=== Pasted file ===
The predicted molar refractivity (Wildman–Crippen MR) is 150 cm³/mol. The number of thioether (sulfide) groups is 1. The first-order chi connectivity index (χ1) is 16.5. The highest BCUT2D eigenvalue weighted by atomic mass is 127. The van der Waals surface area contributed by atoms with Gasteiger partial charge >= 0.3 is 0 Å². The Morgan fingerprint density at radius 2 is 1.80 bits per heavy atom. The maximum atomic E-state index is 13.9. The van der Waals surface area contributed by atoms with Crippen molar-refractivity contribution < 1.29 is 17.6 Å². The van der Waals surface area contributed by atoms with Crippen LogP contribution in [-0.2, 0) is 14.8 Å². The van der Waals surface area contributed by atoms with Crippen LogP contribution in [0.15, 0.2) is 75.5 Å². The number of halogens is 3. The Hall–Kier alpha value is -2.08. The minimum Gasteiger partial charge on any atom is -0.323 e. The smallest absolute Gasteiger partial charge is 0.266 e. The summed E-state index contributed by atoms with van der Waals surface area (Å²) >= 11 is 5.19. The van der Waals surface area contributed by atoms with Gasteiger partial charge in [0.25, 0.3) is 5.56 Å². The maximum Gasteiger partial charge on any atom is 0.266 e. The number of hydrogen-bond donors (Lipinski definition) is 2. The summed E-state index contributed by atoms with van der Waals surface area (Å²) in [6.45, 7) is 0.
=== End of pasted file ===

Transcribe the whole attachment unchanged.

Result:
The predicted molar refractivity (Wildman–Crippen MR) is 150 cm³/mol. The number of thioether (sulfide) groups is 1. The first-order chi connectivity index (χ1) is 16.5. The highest BCUT2D eigenvalue weighted by atomic mass is 127. The van der Waals surface area contributed by atoms with Gasteiger partial charge >= 0.3 is 0 Å². The Morgan fingerprint density at radius 2 is 1.80 bits per heavy atom. The maximum atomic E-state index is 13.9. The van der Waals surface area contributed by atoms with Crippen molar-refractivity contribution < 1.29 is 17.6 Å². The van der Waals surface area contributed by atoms with Crippen LogP contribution in [-0.2, 0) is 14.8 Å². The van der Waals surface area contributed by atoms with Crippen LogP contribution in [0.15, 0.2) is 75.5 Å². The number of halogens is 3. The Hall–Kier alpha value is -2.08. The minimum Gasteiger partial charge on any atom is -0.323 e. The smallest absolute Gasteiger partial charge is 0.266 e. The summed E-state index contributed by atoms with van der Waals surface area (Å²) >= 11 is 5.19. The van der Waals surface area contributed by atoms with Gasteiger partial charge in [0.25, 0.3) is 5.56 Å². The maximum Gasteiger partial charge on any atom is 0.266 e. The number of hydrogen-bond donors (Lipinski definition) is 2. The summed E-state index contributed by atoms with van der Waals surface area (Å²) in [6.45, 7) is 0.